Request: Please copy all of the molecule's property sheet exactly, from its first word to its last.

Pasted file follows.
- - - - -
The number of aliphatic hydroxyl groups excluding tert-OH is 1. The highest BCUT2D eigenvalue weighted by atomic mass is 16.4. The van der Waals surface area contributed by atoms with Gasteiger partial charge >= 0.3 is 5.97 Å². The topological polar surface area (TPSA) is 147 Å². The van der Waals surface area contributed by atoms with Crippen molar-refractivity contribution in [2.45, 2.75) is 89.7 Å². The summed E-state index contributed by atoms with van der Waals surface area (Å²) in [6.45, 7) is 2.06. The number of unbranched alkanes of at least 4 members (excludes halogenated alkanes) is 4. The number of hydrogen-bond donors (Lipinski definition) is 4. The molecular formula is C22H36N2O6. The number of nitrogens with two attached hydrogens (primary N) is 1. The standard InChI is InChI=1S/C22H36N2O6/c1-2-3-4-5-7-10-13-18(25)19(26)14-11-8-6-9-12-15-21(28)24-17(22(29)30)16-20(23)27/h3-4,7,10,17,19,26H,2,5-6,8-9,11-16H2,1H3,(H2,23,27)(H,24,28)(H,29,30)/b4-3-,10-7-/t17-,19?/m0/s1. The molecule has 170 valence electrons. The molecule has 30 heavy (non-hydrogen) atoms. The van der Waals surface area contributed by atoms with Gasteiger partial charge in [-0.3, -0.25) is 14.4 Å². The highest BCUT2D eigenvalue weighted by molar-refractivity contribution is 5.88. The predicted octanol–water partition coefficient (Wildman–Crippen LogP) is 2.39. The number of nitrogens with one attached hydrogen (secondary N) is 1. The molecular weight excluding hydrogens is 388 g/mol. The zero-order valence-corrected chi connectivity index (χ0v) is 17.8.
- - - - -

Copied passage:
The number of aliphatic hydroxyl groups excluding tert-OH is 1. The highest BCUT2D eigenvalue weighted by atomic mass is 16.4. The van der Waals surface area contributed by atoms with Gasteiger partial charge >= 0.3 is 5.97 Å². The topological polar surface area (TPSA) is 147 Å². The van der Waals surface area contributed by atoms with Crippen molar-refractivity contribution in [2.45, 2.75) is 89.7 Å². The summed E-state index contributed by atoms with van der Waals surface area (Å²) in [6.45, 7) is 2.06. The number of unbranched alkanes of at least 4 members (excludes halogenated alkanes) is 4. The number of hydrogen-bond donors (Lipinski definition) is 4. The molecular formula is C22H36N2O6. The number of nitrogens with two attached hydrogens (primary N) is 1. The standard InChI is InChI=1S/C22H36N2O6/c1-2-3-4-5-7-10-13-18(25)19(26)14-11-8-6-9-12-15-21(28)24-17(22(29)30)16-20(23)27/h3-4,7,10,17,19,26H,2,5-6,8-9,11-16H2,1H3,(H2,23,27)(H,24,28)(H,29,30)/b4-3-,10-7-/t17-,19?/m0/s1. The molecule has 170 valence electrons. The molecule has 30 heavy (non-hydrogen) atoms. The van der Waals surface area contributed by atoms with Gasteiger partial charge in [-0.3, -0.25) is 14.4 Å². The highest BCUT2D eigenvalue weighted by molar-refractivity contribution is 5.88. The predicted octanol–water partition coefficient (Wildman–Crippen LogP) is 2.39. The number of nitrogens with one attached hydrogen (secondary N) is 1. The molecular weight excluding hydrogens is 388 g/mol. The zero-order valence-corrected chi connectivity index (χ0v) is 17.8.